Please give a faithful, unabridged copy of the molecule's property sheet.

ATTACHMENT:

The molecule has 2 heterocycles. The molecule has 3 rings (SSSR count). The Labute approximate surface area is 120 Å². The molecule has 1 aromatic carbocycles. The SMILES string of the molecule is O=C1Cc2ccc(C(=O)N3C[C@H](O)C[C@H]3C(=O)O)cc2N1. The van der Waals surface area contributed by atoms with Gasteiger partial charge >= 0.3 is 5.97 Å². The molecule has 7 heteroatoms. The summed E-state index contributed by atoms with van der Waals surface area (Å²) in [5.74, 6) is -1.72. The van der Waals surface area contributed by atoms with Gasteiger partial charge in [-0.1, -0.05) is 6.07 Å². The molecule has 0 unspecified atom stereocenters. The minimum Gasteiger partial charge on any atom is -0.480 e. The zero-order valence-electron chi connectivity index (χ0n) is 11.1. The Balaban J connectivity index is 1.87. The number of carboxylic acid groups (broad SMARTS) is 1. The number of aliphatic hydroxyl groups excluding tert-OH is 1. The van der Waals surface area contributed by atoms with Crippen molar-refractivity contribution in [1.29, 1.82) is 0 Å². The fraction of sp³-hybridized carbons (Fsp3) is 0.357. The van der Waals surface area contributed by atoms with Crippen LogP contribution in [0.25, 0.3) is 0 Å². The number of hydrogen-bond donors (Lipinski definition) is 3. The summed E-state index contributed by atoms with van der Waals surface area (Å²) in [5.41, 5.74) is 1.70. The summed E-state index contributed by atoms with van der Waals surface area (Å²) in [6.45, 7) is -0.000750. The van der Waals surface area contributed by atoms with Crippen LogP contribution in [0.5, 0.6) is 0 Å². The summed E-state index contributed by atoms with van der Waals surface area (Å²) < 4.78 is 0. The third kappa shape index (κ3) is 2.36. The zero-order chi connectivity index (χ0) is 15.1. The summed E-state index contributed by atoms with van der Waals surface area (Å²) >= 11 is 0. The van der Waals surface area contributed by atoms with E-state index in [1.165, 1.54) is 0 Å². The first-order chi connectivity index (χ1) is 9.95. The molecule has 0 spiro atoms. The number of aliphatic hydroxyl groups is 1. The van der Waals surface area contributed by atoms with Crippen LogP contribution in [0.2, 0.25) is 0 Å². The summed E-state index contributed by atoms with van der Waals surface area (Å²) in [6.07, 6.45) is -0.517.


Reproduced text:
The molecule has 2 heterocycles. The molecule has 3 rings (SSSR count). The Labute approximate surface area is 120 Å². The molecule has 1 aromatic carbocycles. The SMILES string of the molecule is O=C1Cc2ccc(C(=O)N3C[C@H](O)C[C@H]3C(=O)O)cc2N1. The van der Waals surface area contributed by atoms with Gasteiger partial charge >= 0.3 is 5.97 Å². The molecule has 7 heteroatoms. The summed E-state index contributed by atoms with van der Waals surface area (Å²) in [5.74, 6) is -1.72. The van der Waals surface area contributed by atoms with Gasteiger partial charge in [-0.1, -0.05) is 6.07 Å². The molecule has 0 unspecified atom stereocenters. The minimum Gasteiger partial charge on any atom is -0.480 e. The zero-order valence-electron chi connectivity index (χ0n) is 11.1. The Balaban J connectivity index is 1.87. The number of carboxylic acid groups (broad SMARTS) is 1. The number of aliphatic hydroxyl groups excluding tert-OH is 1. The van der Waals surface area contributed by atoms with Crippen molar-refractivity contribution in [1.29, 1.82) is 0 Å². The fraction of sp³-hybridized carbons (Fsp3) is 0.357. The van der Waals surface area contributed by atoms with Crippen LogP contribution in [0.25, 0.3) is 0 Å². The number of hydrogen-bond donors (Lipinski definition) is 3. The summed E-state index contributed by atoms with van der Waals surface area (Å²) in [5.41, 5.74) is 1.70. The summed E-state index contributed by atoms with van der Waals surface area (Å²) in [6.45, 7) is -0.000750. The van der Waals surface area contributed by atoms with Crippen LogP contribution in [0.5, 0.6) is 0 Å². The summed E-state index contributed by atoms with van der Waals surface area (Å²) < 4.78 is 0. The third kappa shape index (κ3) is 2.36. The zero-order chi connectivity index (χ0) is 15.1. The summed E-state index contributed by atoms with van der Waals surface area (Å²) >= 11 is 0. The van der Waals surface area contributed by atoms with E-state index in [1.165, 1.54) is 0 Å². The first-order chi connectivity index (χ1) is 9.95. The molecule has 0 spiro atoms. The number of aliphatic hydroxyl groups is 1. The van der Waals surface area contributed by atoms with Crippen LogP contribution in [0.2, 0.25) is 0 Å². The summed E-state index contributed by atoms with van der Waals surface area (Å²) in [6.07, 6.45) is -0.517.